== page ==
Optimization of machine perfusion to preserve structure and function of porcine kidney




Wade, Michael
Yurvati, Albert
Williams, Arthur
Hare, Richard
Rayad, Ashraf
Chaudhari, Sarika


0000-0002-9022-3552 (Wade, Michael)
0000-0001-7388-9419 (Mallet, Robert T.)
0000-0002-1766-5178 (Yurvati, Albert)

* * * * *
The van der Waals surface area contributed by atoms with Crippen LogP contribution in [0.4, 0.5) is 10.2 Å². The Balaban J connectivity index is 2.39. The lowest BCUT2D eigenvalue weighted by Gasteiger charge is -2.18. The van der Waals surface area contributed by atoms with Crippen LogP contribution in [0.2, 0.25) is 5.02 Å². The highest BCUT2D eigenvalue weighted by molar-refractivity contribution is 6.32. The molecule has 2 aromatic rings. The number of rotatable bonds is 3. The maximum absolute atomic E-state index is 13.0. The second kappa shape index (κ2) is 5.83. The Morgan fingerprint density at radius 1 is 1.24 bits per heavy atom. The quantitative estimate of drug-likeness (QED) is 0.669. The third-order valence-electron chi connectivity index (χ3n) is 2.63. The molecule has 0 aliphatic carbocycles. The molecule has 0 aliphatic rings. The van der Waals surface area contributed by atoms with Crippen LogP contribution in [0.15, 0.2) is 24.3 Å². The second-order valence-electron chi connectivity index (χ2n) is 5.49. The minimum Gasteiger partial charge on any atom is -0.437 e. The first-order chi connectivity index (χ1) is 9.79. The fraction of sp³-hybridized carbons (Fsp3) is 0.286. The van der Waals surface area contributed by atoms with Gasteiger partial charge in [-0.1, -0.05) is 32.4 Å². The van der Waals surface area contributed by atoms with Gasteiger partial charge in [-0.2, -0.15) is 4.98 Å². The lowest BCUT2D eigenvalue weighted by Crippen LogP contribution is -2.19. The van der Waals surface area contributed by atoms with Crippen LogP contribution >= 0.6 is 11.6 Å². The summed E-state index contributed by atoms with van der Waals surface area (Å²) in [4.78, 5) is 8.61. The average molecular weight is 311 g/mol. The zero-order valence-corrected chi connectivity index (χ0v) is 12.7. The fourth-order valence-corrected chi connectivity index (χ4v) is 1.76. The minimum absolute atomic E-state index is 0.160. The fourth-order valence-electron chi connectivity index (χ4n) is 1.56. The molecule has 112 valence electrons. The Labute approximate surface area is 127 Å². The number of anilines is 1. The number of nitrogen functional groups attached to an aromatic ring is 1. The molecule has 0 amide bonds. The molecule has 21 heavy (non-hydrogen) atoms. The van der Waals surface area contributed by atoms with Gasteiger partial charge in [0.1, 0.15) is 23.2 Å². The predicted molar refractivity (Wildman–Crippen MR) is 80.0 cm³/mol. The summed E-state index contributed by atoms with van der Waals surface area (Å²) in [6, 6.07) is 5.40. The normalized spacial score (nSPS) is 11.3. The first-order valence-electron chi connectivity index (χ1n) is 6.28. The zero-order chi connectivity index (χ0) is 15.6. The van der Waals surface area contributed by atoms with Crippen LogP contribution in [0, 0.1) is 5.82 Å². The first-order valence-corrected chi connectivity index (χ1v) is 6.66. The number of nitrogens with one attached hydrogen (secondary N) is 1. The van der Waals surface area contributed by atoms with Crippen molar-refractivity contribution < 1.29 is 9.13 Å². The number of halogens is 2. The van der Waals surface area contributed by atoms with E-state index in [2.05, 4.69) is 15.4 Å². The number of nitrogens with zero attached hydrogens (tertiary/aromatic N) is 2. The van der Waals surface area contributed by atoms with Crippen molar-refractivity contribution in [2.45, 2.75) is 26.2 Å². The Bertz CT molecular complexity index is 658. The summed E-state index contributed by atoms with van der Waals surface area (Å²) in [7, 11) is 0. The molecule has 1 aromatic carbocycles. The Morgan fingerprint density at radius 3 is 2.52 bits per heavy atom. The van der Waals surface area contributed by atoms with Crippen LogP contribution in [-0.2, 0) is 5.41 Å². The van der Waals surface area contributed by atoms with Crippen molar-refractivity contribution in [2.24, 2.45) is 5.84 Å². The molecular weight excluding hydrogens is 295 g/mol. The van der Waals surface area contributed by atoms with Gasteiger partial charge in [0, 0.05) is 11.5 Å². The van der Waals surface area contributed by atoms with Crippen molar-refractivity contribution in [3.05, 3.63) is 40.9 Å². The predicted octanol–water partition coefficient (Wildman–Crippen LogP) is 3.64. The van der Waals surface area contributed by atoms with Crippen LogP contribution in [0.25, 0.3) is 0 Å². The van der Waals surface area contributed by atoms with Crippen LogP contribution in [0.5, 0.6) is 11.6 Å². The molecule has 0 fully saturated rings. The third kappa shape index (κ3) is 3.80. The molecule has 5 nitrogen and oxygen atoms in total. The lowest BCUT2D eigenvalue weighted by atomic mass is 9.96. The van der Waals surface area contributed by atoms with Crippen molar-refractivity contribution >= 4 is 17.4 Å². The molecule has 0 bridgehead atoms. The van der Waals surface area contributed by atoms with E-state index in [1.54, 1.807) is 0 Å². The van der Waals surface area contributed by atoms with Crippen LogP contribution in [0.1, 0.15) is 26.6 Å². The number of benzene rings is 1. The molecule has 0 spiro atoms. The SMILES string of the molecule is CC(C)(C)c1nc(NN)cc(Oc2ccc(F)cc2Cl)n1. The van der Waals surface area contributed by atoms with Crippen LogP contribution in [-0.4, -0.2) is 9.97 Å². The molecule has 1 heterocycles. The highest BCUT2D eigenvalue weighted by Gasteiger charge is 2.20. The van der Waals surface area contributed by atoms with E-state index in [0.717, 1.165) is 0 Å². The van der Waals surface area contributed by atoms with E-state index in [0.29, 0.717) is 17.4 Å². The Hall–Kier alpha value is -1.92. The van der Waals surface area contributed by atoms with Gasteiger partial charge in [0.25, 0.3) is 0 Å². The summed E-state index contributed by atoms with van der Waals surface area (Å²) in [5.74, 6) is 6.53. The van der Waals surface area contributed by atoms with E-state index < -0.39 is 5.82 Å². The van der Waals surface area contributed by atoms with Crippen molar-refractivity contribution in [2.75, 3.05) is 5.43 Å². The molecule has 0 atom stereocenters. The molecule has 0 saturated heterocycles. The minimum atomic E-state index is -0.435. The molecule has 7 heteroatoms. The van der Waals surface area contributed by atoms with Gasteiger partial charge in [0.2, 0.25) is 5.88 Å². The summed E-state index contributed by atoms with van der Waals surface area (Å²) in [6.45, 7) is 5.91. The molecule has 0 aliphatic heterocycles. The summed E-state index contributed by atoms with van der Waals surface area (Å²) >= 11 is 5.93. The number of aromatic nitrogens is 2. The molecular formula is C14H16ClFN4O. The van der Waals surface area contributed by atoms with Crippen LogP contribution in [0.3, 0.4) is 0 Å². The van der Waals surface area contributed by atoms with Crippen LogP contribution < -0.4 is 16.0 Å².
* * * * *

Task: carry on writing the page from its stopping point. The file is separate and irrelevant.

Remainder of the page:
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Purpose: Improved preservation of explanted kidneys is essential to narrow the supply vs. demand disparity for transplantable human kidneys. This study evaluated whether the use of buffer containing mannitol, a non-toxic osmolyte that minimizes cellular edema, improves kidney preservation during prolonged hypothermic perfusion. Methods: Left kidneys were harvested from anesthetized Yorkshire pigs via laparotomy, followed by cold (2-4°C) machine perfusion for 72 h. Flow rate and resistance were recorded throughout perfusion to assess renal vascular function, then biopsy for histological analysis of hematoxylin and eosin-stained renal cortex and medulla. Results: Kidneys with comparable initial flows and resistances received standard (A) or mannitol-enriched (B) perfusion buffer. Flows (ml/min)/resistances (mm Hg/ml/min) were 65/0.40 (A) vs. 65/0.38 (B) at 5 h, 27/1.03 (A) vs. 54/0.46 (B) at 24 h, and 13/1.99 (A) vs. 49/0.50 (B) at 48 h perfusion. The mass of Kidney A increased by 47%, and that of kidney B by 39%, over 72 h. Histology revealed improved preservation of tubular and glomerular architecture in B vs. A. Conclusion: The addition of mannitol afforded appreciable improvement in renal vascular function during machine perfusion and reduced tubular necrosis when compared to mannitol-free perfusion. Preservation of renal structure using mannitol-enhanced perfusion buffer was superior to the current standard of cold machine perfusion buffer for preserving human kidneys for transplant. By reducing cellular damage and maintaining renal perfusion, the optimization of cold machine perfusion with mannitol holds the potential to increase the availability of kidneys suitable for transplantation.